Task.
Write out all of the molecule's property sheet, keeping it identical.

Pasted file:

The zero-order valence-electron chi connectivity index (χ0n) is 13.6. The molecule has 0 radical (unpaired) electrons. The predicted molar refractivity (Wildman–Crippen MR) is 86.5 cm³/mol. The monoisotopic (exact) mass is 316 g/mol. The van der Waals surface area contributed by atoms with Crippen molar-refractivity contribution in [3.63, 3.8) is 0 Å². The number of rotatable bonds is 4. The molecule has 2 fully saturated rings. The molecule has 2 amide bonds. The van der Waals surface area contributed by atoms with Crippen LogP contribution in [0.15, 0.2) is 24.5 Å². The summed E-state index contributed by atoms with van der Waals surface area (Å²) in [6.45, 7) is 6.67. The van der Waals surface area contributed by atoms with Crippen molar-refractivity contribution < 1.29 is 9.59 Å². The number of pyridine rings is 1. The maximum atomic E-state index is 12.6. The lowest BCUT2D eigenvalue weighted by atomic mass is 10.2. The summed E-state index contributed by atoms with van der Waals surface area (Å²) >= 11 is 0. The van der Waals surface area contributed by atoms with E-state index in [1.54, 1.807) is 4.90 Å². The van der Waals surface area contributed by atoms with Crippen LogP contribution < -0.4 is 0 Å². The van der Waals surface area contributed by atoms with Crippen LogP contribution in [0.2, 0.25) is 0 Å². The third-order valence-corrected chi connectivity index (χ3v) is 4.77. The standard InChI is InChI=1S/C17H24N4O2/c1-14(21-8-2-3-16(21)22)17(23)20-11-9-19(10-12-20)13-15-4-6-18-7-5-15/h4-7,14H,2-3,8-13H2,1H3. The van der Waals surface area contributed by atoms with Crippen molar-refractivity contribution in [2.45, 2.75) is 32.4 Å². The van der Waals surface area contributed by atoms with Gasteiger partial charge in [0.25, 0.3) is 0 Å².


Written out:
The zero-order valence-electron chi connectivity index (χ0n) is 13.6. The molecule has 0 radical (unpaired) electrons. The predicted molar refractivity (Wildman–Crippen MR) is 86.5 cm³/mol. The monoisotopic (exact) mass is 316 g/mol. The van der Waals surface area contributed by atoms with Crippen molar-refractivity contribution in [3.63, 3.8) is 0 Å². The number of rotatable bonds is 4. The molecule has 2 fully saturated rings. The molecule has 2 amide bonds. The van der Waals surface area contributed by atoms with Crippen LogP contribution in [0.15, 0.2) is 24.5 Å². The summed E-state index contributed by atoms with van der Waals surface area (Å²) in [6.45, 7) is 6.67. The van der Waals surface area contributed by atoms with Crippen molar-refractivity contribution < 1.29 is 9.59 Å². The number of pyridine rings is 1. The maximum atomic E-state index is 12.6. The lowest BCUT2D eigenvalue weighted by atomic mass is 10.2. The summed E-state index contributed by atoms with van der Waals surface area (Å²) >= 11 is 0. The van der Waals surface area contributed by atoms with E-state index in [1.54, 1.807) is 4.90 Å². The van der Waals surface area contributed by atoms with Crippen LogP contribution < -0.4 is 0 Å². The van der Waals surface area contributed by atoms with Crippen LogP contribution in [0.2, 0.25) is 0 Å². The third-order valence-corrected chi connectivity index (χ3v) is 4.77. The standard InChI is InChI=1S/C17H24N4O2/c1-14(21-8-2-3-16(21)22)17(23)20-11-9-19(10-12-20)13-15-4-6-18-7-5-15/h4-7,14H,2-3,8-13H2,1H3. The van der Waals surface area contributed by atoms with Crippen molar-refractivity contribution in [2.45, 2.75) is 32.4 Å². The van der Waals surface area contributed by atoms with Gasteiger partial charge in [0.25, 0.3) is 0 Å².